Biological Age vs Chronological Age

Have you ever wondered why some people look younger than their age? Or why others seem to age much faster and look older than their age? This difference is due to the process of biological aging. Your chronological age is simply your actual age in years, while your biological age is determined by your physical health, lifestyle choices, and by your genetics. To further understand this concept, let’s take a closer look at biological aging and the Dunedin study.

Biological Aging & DNA Methylation

Chronological age is fixed, your age is measured by the time you’ve been on this planet. Biological aging is related to the health of our bodies as time passes. When our bodies undergo physical stress, experience environmental toxins or mental or physical abuse, the amount of methyl groups attached to our DNA increases. These methyl groups can alter DNA transcription, which can decrease the formation of proteins that are required to keep our bodies in good health. Genetic testing for DNA methylation can be done through blood tests or saliva samples to determine an individual’s biological age and their pace of aging.

Dunedin Study & Pace of Aging

The Dunedin study is a longitudinal research project that has been studying the health and development of 1,000 individuals since 1972, to better understand aging patterns and predict life expectancy. The study found that many factors, including lifestyle choices such as smoking or alcohol consumption, have an impact on the pace of aging – with those making healthier choices living longer than those who do not. The study also found that individuals with higher levels of education also generally live longer lives than those with less formal education.

Lowering Biological Age & Stimulating Neuropeptides

There are several techniques available for lowering one’s biological age and stimulating the release of feel-good neuropeptides (dopamine, oxytocin, serotonin and endorphins). Exercise has been shown to reduce inflammation and improve cardiovascular health; it also releases endorphins that boost your mood and energy level. Eating healthy foods rich in antioxidants can also help slow down cellular damage caused by oxidative stressors; foods high in Vitamin E are particularly beneficial for reducing inflammation associated with aging. Finally, engaging in meaningful activities like volunteering or learning new skills can help stimulate the release of serotonin – another feel-good hormone associated with happiness and well-being – while increasing cognitive function at the same time!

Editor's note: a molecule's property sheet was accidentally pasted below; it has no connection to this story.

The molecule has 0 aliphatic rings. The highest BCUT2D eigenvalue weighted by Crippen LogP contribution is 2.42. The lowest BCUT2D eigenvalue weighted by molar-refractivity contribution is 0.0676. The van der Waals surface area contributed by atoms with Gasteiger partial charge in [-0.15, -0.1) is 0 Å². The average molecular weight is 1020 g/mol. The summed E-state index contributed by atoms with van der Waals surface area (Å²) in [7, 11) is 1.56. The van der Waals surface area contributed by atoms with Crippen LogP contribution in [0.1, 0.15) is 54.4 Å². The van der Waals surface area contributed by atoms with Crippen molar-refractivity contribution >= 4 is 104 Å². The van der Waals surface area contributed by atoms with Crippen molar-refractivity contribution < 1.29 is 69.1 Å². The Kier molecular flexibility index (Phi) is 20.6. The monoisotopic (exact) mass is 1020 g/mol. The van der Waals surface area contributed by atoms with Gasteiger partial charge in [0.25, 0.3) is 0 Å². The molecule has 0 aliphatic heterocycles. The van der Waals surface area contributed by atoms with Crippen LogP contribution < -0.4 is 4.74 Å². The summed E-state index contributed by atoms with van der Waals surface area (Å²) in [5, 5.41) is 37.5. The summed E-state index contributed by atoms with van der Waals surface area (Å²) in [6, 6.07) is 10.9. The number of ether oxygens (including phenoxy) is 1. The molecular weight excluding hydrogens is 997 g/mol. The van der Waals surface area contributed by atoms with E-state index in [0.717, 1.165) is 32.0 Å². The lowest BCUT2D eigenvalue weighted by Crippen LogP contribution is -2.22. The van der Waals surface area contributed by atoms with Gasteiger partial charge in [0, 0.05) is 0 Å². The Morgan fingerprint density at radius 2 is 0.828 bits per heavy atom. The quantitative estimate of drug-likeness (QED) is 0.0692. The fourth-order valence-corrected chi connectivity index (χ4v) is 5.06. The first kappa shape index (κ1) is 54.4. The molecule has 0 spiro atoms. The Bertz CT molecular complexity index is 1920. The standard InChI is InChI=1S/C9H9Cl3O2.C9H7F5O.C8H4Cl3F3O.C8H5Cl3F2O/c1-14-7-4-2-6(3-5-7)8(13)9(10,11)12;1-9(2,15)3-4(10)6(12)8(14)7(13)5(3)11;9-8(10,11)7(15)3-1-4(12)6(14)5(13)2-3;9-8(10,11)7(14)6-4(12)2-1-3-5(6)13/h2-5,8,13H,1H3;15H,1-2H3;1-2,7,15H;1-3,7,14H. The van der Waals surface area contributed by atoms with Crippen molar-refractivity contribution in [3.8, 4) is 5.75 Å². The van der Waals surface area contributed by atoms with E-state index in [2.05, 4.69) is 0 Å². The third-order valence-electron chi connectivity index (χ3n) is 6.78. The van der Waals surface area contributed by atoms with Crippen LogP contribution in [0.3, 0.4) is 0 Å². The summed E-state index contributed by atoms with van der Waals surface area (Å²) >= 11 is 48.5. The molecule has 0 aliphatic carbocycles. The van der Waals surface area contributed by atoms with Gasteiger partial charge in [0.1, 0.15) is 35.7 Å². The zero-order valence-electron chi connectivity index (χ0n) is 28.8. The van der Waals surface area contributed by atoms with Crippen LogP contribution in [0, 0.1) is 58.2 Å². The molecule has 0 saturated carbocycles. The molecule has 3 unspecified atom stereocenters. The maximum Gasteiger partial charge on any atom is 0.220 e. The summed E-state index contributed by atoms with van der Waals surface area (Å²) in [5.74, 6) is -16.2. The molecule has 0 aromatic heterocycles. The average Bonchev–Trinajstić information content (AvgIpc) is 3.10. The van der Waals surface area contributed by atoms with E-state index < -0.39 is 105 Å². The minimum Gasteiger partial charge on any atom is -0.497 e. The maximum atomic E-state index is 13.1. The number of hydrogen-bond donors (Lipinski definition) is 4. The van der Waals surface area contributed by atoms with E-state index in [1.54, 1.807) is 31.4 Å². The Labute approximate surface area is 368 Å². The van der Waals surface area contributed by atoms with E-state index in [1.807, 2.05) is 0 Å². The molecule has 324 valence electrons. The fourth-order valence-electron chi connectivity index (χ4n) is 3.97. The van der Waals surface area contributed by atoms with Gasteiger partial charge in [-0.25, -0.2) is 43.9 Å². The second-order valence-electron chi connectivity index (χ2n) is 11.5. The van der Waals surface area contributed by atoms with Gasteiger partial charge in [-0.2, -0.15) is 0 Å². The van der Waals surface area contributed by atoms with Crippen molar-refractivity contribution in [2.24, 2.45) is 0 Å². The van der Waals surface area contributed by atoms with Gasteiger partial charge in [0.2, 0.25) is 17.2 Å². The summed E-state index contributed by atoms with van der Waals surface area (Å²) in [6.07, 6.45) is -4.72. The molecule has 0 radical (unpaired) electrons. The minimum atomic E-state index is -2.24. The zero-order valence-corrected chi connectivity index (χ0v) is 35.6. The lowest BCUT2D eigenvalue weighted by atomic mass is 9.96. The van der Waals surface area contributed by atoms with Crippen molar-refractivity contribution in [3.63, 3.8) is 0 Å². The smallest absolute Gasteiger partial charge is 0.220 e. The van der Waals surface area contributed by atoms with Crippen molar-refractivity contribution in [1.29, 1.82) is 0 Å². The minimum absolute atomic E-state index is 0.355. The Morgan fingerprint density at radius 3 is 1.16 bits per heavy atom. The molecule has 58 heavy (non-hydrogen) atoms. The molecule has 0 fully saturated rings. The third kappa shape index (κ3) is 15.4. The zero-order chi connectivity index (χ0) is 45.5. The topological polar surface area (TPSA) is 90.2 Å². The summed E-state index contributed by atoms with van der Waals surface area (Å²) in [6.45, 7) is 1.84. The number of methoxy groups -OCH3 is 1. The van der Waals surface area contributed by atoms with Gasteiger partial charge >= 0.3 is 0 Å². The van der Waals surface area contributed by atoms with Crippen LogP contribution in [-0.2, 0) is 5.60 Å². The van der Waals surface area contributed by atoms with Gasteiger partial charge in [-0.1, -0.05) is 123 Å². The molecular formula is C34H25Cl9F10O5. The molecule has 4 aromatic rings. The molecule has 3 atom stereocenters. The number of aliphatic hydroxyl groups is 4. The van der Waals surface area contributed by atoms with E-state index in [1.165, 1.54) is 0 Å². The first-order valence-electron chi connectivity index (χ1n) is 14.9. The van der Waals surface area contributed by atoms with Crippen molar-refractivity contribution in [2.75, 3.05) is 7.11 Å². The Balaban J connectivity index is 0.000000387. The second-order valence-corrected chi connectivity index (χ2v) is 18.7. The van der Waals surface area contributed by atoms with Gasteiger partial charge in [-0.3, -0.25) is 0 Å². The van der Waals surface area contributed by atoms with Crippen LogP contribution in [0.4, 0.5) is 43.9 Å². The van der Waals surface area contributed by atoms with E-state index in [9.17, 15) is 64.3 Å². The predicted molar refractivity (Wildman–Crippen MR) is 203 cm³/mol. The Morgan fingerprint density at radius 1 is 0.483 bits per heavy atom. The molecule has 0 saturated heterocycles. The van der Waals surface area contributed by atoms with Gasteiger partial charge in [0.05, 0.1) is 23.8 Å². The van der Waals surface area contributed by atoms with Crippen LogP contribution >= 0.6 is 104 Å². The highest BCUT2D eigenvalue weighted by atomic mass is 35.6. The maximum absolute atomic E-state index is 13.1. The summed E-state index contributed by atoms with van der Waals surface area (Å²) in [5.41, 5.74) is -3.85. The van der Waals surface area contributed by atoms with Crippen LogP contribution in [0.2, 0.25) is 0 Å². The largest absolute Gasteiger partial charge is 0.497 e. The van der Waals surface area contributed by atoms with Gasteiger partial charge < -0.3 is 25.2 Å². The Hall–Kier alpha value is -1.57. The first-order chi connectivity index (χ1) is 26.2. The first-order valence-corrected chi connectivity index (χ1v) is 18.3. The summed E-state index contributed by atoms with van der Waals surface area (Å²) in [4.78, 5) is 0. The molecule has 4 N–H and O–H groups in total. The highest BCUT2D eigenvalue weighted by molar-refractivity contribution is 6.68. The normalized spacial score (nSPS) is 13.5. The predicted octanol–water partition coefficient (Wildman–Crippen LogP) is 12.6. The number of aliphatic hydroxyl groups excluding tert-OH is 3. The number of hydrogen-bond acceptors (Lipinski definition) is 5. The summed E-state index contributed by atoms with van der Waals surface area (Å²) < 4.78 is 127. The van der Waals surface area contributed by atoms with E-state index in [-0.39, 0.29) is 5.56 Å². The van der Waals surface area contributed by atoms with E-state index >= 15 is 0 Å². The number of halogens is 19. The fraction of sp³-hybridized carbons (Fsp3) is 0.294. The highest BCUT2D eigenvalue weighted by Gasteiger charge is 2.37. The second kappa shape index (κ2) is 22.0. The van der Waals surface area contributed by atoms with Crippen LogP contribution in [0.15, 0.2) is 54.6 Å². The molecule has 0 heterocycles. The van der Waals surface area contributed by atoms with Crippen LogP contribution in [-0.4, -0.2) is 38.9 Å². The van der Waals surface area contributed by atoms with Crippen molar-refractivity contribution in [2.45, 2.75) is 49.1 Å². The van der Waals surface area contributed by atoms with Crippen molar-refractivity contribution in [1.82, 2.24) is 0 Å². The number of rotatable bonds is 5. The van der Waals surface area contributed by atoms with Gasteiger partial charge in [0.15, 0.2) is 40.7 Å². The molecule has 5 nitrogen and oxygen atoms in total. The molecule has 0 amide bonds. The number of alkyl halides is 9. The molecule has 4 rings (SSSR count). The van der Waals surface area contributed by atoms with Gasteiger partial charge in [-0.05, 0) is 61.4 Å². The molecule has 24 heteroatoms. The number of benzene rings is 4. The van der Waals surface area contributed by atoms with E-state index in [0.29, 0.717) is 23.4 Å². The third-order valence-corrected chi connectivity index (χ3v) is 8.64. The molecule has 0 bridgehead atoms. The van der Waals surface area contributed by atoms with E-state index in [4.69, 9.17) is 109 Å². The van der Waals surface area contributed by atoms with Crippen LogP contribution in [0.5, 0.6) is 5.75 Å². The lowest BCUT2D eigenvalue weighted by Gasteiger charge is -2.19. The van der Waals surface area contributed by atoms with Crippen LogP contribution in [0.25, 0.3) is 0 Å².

In conclusion, it is important to understand the concept of biological age versus chronological age so we can better appreciate how lifestyle choices affect overall health outcomes over time. Genetic testing for DNA methylation may be able to provide insight into one’s rate of aging while understanding studies such as Dunedin will allow us to make informed decisions about our own lifestyles that could potentially extend our lifespan. Furthermore, there are various techniques available today for lowering one’s biological age such as exercising regularly, eating healthy foods high in antioxidants like Vitamin E, and engaging in meaningful activities like volunteering or learning new skills – all which have been proven effective in stimulating feel-good hormones like serotonin! All these measures will contribute towards improving overall quality of life now and into the future!